>Jim Heartfield's take on genetically modified food is indistinguishable from
Michael Perelman's response to me indistinguishable from the British Conservative Party's to Monsanto (or from the Catholic Church's response to Galileo, for that matter). So what? Either you have an argument or you don't. The capitalist makers of nicorettes tell me I should give up smoking, it doesn't mean that they are wrong because they are trying to make money out of it.
>One point: Monsanto's lawyers are going around threatening to sue printers
>and publishers who are distributing material that discusses science that
>disproves Monsanto's position. I can mention 3 cases: The Ecologist, Mark
>Lappe's book, and the television series on BgH.
Nobody has more reason to disapprove of the use of legal power to silence opponents than I, and Monsanto should be attacked for doing so. However, that does not show that the science is bad. The scientific journals are all pretty much agreed that there is nothing intrinsically more dangerous about GMO food than any other form of cross-pollination.
More to the point, most environmentalists here have quietly accepted that they overstated Pusztai's argument, and shifted their ground. The scepticism that says that 'because we can never know, therefore we must assume the worst' just takes it for granted that 'we will never know'.
The scientific community is trying to investigate GMOs, to find out what they can tell us. The environmentalists are trying to prevent that research. One side stands for enlarging our understanding, the other for ignorance. If the Scopes monkey trial were to happen again, the critics of GMOs would be on the side of creationism.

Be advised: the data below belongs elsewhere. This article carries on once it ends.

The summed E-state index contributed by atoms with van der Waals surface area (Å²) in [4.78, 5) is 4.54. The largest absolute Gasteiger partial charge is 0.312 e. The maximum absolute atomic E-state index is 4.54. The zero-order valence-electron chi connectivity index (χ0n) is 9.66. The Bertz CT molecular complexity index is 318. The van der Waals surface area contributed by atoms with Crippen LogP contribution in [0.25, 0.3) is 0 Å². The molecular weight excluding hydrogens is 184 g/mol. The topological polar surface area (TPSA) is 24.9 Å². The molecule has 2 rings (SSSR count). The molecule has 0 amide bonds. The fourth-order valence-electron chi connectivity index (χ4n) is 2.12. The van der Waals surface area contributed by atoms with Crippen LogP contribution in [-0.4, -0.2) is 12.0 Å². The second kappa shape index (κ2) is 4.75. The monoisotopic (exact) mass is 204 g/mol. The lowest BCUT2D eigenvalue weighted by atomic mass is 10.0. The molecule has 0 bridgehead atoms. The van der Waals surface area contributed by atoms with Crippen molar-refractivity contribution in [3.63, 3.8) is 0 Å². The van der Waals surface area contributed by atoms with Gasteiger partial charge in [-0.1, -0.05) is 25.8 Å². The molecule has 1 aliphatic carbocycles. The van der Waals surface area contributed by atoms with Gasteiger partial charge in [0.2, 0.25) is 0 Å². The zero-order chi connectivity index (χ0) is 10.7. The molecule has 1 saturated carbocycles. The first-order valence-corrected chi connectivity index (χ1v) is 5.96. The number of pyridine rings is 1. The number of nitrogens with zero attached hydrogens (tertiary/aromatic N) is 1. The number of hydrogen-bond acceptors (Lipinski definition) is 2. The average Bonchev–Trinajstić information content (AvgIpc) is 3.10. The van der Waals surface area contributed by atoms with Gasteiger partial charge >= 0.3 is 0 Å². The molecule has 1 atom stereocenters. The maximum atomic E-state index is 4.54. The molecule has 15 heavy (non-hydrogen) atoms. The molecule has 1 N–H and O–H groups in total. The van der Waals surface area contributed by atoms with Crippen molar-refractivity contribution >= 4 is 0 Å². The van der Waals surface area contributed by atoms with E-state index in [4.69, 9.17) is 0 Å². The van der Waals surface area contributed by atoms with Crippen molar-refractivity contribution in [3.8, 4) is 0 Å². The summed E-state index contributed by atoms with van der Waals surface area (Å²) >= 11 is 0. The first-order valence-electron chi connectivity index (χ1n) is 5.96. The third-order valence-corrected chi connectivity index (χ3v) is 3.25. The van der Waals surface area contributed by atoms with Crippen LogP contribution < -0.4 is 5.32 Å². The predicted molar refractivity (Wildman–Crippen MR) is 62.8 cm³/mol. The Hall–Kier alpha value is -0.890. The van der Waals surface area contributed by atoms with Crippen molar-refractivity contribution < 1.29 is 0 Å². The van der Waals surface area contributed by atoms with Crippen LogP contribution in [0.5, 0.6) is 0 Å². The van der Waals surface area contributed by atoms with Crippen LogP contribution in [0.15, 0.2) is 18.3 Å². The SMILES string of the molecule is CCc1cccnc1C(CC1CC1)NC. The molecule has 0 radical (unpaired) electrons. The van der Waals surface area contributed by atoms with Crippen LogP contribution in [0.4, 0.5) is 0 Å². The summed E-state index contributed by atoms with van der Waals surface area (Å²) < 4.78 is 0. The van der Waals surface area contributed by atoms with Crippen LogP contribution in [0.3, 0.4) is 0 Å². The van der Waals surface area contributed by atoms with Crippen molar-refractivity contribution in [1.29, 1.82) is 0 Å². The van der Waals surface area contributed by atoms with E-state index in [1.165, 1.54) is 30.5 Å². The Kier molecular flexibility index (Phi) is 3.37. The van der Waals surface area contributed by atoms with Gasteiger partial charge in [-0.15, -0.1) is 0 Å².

In message <email@example.com>, shmage at pipeline.com writes
>Alteration of genes by deliberate manipulation of DNA is, as far as we can
>know, a completely new event in the evolutionary history of this planet,
>with absolutely unforeseeable consequences if allowed to proceed with no
>control except that by monopoly capitalists and their agents in the
>councils of government. An absolute moratorium on genetic modification of
>plants and (nonhuman) animals outside the laboratory, until political and
>economic institutions have been revolutionized to permit rational social
>deliberation and control over the process, should be an essential minimal
>demand for any radical movement worthy of the name.
Well, God forbid that anything should happen that hasn't been exactly the same as everything that happened before. Shane's environmentalism is a version of equilibrium theory, where nature's balance must never be upset. Like all equilibrium theory it is intrinsically conservative. -- Jim heartfield